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In Perspective - Interior decorators

Tue, 06/05/2012 - 5:57pm
Brian Santo

Digital wallpaper.

CED's Brian SantoOne of the demonstrations at the recent Cable Show got me thinking: Cable operators may soon end up doing double duty for their subscribers, acting not only as their service providers, but also as their perpetual interior decorators – sort of like Elgin from the old "Murphy Brown" show.

NDS was demonstrating how relatively inexpensive ultra-flat, ultra-light, flexible displays might be seamlessly tiled across entire walls. The wall becomes a multi-purpose screen for anything the homeowner wants to display, including video, calendar notices, to-do lists, virtual clocks, photo collages – essentially anything that can be depicted visually.

The idea isn't new. The folks from NDS acknowledge the idea is already manifested in the enormous display in the lobby of Comcast's headquarters in Philadelphia, which in turn is reminiscent of that widely viewed video from Corning a few years back called "A world of glass," which in turn harked back to ideas being discussed by the MIT Media Lab in the 1980s, which picked up on a notion not uncommon in anteceding science fiction.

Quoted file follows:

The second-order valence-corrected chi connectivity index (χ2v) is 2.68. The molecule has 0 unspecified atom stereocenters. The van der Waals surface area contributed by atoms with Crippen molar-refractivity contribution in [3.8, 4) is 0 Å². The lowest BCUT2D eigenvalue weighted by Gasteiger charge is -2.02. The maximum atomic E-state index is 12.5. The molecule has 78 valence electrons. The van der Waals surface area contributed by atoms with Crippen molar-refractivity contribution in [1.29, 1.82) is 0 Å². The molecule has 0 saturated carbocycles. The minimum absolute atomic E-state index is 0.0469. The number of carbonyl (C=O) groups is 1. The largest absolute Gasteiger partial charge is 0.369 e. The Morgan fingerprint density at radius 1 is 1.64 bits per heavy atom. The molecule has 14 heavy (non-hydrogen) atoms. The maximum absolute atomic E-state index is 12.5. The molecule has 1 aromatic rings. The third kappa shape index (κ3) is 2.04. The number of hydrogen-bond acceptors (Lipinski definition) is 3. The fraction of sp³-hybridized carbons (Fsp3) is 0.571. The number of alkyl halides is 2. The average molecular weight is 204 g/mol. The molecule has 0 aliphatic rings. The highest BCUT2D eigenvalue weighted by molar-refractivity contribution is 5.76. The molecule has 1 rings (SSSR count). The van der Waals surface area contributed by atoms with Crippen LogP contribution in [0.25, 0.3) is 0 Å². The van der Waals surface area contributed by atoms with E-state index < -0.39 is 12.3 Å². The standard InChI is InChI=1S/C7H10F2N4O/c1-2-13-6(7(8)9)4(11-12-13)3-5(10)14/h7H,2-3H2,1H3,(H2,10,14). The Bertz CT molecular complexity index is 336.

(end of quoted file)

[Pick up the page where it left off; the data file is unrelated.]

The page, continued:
NDS' tiled displayNDS wasn't trying to pretend the idea was new, though. Its point is that wall displays are imminently feasible.

So, yes, some subsection of your wall – or even the whole wall – could be your TV screen.

But what if you want your wall to be a wall? You might want your service provider to be able to match the color of the other three walls, or match the color or design of the upholstery on nearby furniture. Sounds simple to the average person, but you all are in the TV business – you know that absolute color matching is devilishly hard. You might want to strike up relationships with Sherwin-Williams, Ikea and Pantone.

Of course, some people will find digital paint or digital wainscoting uninspiring. I can imagine some people might want to actually use the display wall as a display. What might they want on there? Static pictures, perhaps, of the caves at Lascaux, or the Coliseum, or the statues on Easter Island? Easy, and people can do that themselves.

But what about offering those subscribers a rich range of live and dynamic ultra-HD video of Times Square, or the Great Barrier Reef, or the canopy of a South American rainforest? Might consume some bandwidth, but then again, you might be able to charge for that. …

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